In his report on the memo, Anderson wrote, “[Powell] recommended a militant political action program, ranging from the courts to the campuses.”  (Continued)

(To read entire article, click HERE)

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32 Responses to Time to Overthrow Our Rulers

  1. ragnarsbhut says:

    Arlen Grossman, I am no anarchist, however, it seems to me that we have too much regulatory b.s. with these different rules and regulations. Just my thoughts.

  2. ragnarsbhut says:

    Arlen Grossman, despite the stereotypes, not all libertarians want lawlessness and anarchy. Some may have anarchist tendencies and some may just want to be able to live their lives in peace as long as they do no harm to other people.

  3. ragnarsbhut says:

    Arlen Grossman, as impractical as it is, I find a libertarian society to be appealing in some regards.

  4. I will give you credit, Jeffrey for seeking out alternative news sources. In regards to your posting about YouTube shows, I am familiar with (and like) David Pakman and the Young Turks. Secular Talk I am not aware of. By the way, I am also a fan of Bill Maher’s show on HBO.

    • Arlen Grossman, I do not agree with the political slant of the David Pakman show, Secular Talk or The Young Turks, however, I try to be open to all viewpoints, even those that I disagree with. Now, despite my disagreements with them respectively, I would say that David Pakman’s presentations are more to my liking. From the standpoint of David Pakman’s videos and The Young Turks videos, if you have any videos that you would recommend that I look into specifically, feel free to offer me any suggestions. Any and all suggestions are welcome. The videos on Secular Talk are interesting in some ways, however, the host seems to hear things and take those things out of context and twists words in some cases, making it seem like the people whose views he is discussing are saying things that they actually have not said. Here is a Secular Talk video to illustrate the issue where context is clearly missed: https://www.youtube.com/watch?v=ZPZ6Z68llqI The guy presenting the video where Rand Paul is speaking about the issue clearly missed Rand Paul’s point. Rand Paul believes that marriage has a religious context, however, it is ultimately up to the states to decide this issue of marriage laws for themselves. Another thing the guy does in the video is mocks Rand Paul in a juvenile manner, claiming that it is a slimy run to the right, that Rand Paul is both for gay marriage and against gay marriage. Someone can say that they oppose something personally and yet not advocating a law to legislate the matter, either at the state or federal level. Government should not even acknowledge marriage at all. Leave that to the Churches. Either that or have a civil union, the latter which should be acknowledged by the government.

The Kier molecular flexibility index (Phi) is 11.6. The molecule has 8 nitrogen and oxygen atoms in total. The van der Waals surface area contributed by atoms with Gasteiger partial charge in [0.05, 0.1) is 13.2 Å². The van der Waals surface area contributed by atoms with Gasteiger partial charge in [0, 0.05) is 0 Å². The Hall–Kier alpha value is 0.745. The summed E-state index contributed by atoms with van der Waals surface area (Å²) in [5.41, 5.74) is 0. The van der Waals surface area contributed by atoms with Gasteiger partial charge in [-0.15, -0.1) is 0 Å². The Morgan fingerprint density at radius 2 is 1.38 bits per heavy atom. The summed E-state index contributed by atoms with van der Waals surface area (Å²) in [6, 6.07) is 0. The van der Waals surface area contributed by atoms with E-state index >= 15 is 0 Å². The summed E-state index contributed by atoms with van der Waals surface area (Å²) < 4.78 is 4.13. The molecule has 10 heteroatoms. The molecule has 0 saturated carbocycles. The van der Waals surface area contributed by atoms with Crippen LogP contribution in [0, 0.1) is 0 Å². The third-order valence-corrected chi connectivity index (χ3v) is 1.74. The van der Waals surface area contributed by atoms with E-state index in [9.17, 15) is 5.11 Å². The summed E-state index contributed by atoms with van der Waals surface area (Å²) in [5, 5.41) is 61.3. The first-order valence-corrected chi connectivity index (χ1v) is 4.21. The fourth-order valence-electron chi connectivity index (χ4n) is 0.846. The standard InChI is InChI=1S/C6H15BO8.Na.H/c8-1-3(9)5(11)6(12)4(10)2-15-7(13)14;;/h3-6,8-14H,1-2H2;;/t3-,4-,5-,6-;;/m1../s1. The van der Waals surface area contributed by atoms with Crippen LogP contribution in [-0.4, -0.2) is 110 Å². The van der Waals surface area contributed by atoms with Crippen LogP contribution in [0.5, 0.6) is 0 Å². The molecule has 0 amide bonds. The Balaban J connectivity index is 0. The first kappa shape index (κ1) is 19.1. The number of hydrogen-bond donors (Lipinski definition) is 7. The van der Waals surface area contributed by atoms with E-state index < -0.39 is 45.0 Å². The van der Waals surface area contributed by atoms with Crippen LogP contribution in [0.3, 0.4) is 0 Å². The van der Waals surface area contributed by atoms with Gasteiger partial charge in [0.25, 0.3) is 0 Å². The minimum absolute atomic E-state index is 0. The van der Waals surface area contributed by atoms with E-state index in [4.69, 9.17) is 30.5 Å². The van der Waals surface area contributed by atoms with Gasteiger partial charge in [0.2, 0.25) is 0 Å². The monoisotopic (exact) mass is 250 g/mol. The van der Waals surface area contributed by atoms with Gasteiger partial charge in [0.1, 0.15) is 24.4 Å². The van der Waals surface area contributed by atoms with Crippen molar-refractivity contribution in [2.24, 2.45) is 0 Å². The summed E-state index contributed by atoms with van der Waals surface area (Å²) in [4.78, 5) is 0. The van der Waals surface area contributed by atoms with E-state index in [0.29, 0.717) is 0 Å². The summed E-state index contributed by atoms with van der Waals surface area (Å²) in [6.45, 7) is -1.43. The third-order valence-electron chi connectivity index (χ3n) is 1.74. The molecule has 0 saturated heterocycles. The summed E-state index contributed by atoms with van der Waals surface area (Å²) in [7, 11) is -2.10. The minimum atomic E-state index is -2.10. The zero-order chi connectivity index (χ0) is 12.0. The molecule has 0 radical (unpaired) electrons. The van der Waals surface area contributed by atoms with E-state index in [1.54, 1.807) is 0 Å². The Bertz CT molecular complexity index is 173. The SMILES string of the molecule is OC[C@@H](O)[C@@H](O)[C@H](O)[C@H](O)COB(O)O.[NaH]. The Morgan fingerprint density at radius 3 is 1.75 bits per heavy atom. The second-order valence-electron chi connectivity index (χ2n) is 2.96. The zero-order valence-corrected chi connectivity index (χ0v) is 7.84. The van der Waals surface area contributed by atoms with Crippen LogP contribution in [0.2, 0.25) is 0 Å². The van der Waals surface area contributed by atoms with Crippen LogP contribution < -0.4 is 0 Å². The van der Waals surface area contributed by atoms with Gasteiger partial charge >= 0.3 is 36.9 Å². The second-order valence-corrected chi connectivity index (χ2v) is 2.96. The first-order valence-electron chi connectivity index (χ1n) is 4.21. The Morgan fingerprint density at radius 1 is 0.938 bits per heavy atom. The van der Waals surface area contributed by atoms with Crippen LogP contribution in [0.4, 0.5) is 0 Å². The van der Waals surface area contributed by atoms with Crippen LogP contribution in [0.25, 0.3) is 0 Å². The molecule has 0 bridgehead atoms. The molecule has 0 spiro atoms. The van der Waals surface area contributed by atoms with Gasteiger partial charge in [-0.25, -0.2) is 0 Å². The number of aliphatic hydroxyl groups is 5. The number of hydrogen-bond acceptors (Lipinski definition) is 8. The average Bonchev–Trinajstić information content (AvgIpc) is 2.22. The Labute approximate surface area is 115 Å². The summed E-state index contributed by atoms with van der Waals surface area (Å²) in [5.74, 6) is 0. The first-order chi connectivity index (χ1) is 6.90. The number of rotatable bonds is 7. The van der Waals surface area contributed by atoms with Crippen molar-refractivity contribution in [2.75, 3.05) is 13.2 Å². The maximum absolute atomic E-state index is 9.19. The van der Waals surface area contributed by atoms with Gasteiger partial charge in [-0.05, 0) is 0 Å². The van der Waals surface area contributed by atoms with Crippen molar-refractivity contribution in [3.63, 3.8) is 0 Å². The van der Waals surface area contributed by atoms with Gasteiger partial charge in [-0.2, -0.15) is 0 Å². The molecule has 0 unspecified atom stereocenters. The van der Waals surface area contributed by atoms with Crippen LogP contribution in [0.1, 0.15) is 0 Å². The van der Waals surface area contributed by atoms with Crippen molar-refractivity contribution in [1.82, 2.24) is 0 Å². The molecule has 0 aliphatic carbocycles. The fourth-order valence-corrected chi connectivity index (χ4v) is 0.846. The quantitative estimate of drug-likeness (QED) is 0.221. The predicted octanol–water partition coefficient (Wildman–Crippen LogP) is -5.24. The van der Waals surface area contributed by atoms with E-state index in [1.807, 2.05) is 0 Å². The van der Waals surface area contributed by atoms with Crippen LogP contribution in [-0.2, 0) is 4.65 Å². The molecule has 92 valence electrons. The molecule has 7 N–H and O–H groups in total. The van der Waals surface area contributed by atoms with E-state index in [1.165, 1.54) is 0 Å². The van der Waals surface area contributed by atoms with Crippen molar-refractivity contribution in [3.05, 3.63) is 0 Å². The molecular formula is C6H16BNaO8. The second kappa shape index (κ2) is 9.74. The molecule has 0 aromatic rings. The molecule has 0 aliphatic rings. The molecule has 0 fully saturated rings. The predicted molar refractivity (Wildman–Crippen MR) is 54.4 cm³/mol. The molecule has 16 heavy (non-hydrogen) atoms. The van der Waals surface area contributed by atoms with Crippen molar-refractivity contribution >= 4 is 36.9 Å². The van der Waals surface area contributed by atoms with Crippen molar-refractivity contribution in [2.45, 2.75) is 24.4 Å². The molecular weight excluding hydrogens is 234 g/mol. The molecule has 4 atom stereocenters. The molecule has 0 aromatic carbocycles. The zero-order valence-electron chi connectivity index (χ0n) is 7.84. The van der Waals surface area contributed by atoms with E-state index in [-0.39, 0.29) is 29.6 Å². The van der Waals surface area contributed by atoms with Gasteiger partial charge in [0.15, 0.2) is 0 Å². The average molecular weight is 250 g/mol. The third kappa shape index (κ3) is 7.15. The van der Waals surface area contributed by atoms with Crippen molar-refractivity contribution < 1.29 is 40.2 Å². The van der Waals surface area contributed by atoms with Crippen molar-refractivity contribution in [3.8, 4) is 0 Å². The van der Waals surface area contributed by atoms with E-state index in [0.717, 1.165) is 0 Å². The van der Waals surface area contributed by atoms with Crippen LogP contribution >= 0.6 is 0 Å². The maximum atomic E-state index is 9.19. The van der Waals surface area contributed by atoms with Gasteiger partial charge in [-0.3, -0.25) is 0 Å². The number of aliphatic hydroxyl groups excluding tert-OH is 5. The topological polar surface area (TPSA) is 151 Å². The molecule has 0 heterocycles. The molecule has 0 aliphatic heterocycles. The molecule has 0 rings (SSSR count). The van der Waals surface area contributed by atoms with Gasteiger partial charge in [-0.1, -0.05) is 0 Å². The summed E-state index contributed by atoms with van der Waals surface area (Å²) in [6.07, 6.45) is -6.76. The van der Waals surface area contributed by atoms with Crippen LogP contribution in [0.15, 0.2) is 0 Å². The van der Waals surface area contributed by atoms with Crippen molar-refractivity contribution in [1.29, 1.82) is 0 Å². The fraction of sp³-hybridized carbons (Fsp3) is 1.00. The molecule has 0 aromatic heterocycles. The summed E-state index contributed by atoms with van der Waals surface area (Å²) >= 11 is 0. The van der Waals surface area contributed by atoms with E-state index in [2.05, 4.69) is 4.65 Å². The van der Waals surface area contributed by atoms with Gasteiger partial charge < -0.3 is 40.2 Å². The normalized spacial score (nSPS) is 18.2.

• I thought the guy on Secular Talk made some valid points (Paul is against legalization of pot, and in favor of more defense spending. These are hardly libertarian views. But the host is overly shrill. Frankly, I’m not really a video watcher, so I have no recommendations for you.
        I believe in gay marriage, and I don’t see why it should bother anybody. Churches can do whatever they want, but in my opinion government shouldn’t discriminate.

        • Arlen Grossman, Rand Paul said that he was not promoting it being legalized, however, he said that he would let the states make their own laws. As far as the guy on Secular Talk being shrill, I agree with you.

  5. As far as writers go, I’ve always liked Chris Hedges, Naomi Klein, Thom Hartmann and Michael Parenti. I also make an effort to read the conservative columnists in the NY Times (e.g. David Brooks).

  6. No, Jeffrey, the Democratic Party is fine with you having guns for protection and hunting. We do advocate for reasonable restrictions against military-style weapons, large magazine clips, and other devices for mass killing of people. And licensing gun ownership at least as strictly as we do automobiles. Aren’t those reasonable proposals?

    • Arlen Grossman, “reasonable” proposals would be those that allow criminal and mental health background checks. Something I would do if we had a person with a non-violent criminal history is restore their voting rights and right to keep and bear arms back to them. Wesley Snipes went to jail for tax evasion. A crime like that should obviously cause him to have legal issues, however, I think after any person has served their time for a crime like that or any other crime of a non-violent nature should have their right to vote and right to own firearms restored to them. What are your thoughts?